To implement this vision according to Bauman’s analogy, the gardener must eliminate “weeds” that blemish an otherwise perfect design, or in his words, the “clan of evil” who are trying to destabilize the “state” or hinder its progress. Activists, human rights defenders, critics, and independent voices represent a portion of the “weeds” that the authorities have aimed to remove from their garden. Since 2014, the regime has employed the media, security apparatus, and the justice system to defame, stifle, and silence critics, putting many of them behind bars for years.
These practices come after policies that also marginalized Egyptian minorities. Under former President Mohamed Morsi, hardline Islamists were given a bigger space in politics, media, and society, and they were able reinforced their influence in politics and public sphere. This elevated levels of hate speech and fueled extreme ideology, as well as sectarian sentiments and violence against Christians. In April 2013, the main Coptic Cathedral in Cairo, the headquarters of the Coptic Orthodox Church, was sieged by mobs.
An important part of El-Sisi’s heroic tale around saving the country has relied on saving the Coptic community from the Islamists. He invited Pope Tawadros II to attend his July 3 speech, presented him as a part the post-Brotherhood Egypt to further promote his tale, and gain support at a time he desperately needed legitimacy for the takeover. A good relationship between El-Sisi and the Pope was established, fostered by exchanges of support.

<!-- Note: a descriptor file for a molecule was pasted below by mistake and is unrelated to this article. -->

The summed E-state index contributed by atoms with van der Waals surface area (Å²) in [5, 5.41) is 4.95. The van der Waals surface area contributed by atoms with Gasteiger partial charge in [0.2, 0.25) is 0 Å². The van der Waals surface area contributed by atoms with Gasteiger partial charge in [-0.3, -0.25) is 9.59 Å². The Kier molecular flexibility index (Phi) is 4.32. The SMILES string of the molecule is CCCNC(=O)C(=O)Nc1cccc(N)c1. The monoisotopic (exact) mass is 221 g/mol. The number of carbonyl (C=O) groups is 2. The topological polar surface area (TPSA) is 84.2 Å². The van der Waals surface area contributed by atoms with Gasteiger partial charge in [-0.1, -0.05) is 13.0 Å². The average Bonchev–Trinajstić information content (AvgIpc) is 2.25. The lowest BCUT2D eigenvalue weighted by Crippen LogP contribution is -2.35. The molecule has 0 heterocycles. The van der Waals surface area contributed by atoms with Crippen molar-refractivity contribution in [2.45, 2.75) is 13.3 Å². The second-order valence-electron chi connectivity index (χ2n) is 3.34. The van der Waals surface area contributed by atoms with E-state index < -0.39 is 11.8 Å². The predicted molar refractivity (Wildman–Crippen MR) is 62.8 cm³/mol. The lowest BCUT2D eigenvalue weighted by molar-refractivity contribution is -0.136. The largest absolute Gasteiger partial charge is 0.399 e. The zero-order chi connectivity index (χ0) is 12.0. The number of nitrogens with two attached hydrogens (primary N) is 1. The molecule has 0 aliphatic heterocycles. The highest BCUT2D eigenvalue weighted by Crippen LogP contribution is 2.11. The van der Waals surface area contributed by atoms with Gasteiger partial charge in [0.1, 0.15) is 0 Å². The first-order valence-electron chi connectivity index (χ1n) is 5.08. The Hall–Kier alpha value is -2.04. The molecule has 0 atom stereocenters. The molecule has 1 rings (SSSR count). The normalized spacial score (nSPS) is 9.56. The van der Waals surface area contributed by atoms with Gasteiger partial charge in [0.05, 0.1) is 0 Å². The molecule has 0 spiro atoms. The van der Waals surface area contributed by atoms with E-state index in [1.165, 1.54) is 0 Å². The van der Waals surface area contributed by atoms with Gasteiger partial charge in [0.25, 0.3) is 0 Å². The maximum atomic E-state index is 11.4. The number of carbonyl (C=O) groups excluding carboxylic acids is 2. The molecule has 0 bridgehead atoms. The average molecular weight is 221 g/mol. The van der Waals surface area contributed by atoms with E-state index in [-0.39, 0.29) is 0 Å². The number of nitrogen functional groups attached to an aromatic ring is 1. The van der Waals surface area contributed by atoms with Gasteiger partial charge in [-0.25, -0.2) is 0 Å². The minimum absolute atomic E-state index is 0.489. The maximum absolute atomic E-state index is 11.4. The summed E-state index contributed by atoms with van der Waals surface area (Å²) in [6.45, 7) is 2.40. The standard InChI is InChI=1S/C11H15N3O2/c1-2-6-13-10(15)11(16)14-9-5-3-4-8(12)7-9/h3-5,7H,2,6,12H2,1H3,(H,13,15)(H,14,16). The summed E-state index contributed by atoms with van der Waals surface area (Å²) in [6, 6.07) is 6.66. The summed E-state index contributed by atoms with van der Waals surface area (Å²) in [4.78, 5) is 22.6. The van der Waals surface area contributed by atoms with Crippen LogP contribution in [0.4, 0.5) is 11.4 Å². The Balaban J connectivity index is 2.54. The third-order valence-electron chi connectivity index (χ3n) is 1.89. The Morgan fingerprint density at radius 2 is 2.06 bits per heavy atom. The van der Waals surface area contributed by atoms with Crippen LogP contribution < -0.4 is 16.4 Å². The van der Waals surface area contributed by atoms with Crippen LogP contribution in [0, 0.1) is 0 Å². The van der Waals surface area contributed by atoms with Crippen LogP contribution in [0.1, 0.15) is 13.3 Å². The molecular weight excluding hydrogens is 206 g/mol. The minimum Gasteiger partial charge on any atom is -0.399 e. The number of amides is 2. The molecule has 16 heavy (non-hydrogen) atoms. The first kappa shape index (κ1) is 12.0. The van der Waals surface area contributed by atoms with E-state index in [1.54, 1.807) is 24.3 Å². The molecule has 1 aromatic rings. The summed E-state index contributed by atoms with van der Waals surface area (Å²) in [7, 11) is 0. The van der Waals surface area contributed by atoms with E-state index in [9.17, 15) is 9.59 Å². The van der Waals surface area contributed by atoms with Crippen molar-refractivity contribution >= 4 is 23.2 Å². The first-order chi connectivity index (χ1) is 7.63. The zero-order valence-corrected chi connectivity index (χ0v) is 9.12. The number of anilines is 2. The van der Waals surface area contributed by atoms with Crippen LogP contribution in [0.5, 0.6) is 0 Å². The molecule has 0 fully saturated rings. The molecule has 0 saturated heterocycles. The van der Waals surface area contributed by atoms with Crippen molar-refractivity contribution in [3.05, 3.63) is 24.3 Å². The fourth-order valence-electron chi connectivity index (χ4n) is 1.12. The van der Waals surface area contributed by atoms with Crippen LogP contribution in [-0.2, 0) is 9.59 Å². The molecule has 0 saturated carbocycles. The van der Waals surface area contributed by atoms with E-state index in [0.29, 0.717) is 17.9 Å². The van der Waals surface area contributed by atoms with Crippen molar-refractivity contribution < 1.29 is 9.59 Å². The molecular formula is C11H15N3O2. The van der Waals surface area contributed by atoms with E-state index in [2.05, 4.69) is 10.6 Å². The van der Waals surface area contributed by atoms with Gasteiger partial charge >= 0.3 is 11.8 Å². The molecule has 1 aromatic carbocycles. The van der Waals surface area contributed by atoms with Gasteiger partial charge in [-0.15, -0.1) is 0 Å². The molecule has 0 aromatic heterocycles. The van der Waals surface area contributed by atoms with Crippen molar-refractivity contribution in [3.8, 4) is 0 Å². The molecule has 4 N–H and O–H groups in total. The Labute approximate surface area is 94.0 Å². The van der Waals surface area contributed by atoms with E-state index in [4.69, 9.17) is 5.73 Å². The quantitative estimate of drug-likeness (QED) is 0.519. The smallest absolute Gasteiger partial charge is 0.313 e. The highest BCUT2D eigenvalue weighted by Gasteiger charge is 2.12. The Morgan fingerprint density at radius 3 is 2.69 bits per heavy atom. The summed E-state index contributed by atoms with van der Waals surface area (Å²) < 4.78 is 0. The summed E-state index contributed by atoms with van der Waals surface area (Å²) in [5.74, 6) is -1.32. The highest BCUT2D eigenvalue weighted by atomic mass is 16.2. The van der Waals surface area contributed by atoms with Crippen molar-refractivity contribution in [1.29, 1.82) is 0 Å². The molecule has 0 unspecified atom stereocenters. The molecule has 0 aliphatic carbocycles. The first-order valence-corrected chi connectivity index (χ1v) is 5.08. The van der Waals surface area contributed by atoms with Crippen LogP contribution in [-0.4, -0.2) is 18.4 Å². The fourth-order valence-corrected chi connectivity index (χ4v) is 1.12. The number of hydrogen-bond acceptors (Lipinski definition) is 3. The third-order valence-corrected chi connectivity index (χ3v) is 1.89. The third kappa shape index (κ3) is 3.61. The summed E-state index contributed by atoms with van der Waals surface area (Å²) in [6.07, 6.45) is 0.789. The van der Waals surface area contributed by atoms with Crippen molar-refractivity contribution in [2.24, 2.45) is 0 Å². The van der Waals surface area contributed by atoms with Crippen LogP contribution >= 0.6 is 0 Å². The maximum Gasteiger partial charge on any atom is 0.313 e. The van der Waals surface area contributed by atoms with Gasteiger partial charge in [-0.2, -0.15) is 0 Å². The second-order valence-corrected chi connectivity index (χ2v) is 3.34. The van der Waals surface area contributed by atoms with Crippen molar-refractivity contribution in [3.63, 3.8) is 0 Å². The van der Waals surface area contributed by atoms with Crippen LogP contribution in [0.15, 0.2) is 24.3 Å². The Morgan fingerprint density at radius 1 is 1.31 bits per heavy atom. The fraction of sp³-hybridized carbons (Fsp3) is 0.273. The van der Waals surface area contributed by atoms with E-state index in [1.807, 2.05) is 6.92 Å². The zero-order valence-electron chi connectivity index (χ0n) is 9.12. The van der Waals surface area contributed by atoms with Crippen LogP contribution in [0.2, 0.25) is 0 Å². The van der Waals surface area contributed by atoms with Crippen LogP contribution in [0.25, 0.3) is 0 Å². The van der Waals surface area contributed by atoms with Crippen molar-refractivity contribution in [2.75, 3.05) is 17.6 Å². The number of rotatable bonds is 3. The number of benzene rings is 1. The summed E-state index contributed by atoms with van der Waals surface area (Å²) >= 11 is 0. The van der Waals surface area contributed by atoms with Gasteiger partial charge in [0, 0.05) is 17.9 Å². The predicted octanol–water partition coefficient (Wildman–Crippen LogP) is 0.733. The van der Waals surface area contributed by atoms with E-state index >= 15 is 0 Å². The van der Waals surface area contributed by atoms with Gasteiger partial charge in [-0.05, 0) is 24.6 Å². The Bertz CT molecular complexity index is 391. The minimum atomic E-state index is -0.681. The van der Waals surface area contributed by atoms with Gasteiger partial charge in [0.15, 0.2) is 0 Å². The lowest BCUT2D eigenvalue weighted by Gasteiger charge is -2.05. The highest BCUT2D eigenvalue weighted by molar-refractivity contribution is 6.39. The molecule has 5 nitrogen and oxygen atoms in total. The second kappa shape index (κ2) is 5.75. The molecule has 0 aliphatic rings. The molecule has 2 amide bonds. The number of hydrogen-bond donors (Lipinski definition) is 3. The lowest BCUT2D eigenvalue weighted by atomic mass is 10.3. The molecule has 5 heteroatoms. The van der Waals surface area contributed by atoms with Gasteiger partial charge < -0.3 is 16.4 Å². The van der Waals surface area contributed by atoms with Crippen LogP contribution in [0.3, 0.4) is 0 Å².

For the state, any voice that could possibly undermine, question, or criticize this perfect tale represent “weeds” that need to be uprooted. On the other hand, Coptic activists and independent voices within the Coptic community have been highlighting longstanding issues of structural discrimination and violence against Christians since 2011. However, this does not fit into the narrative and accordingly, is not welcome. Coptic activists who have dared to continue voicing these issues have ended up paying a heavy price.
This analysis is part of a project on Egypt’s religious minorities made possible thanks to the generous support of the European Commission and the Norwegian Agency for Development Cooperation.
Mina Thabet is a UK- based writer, human rights defender, researcher, and expert on minorities issues in Egypt.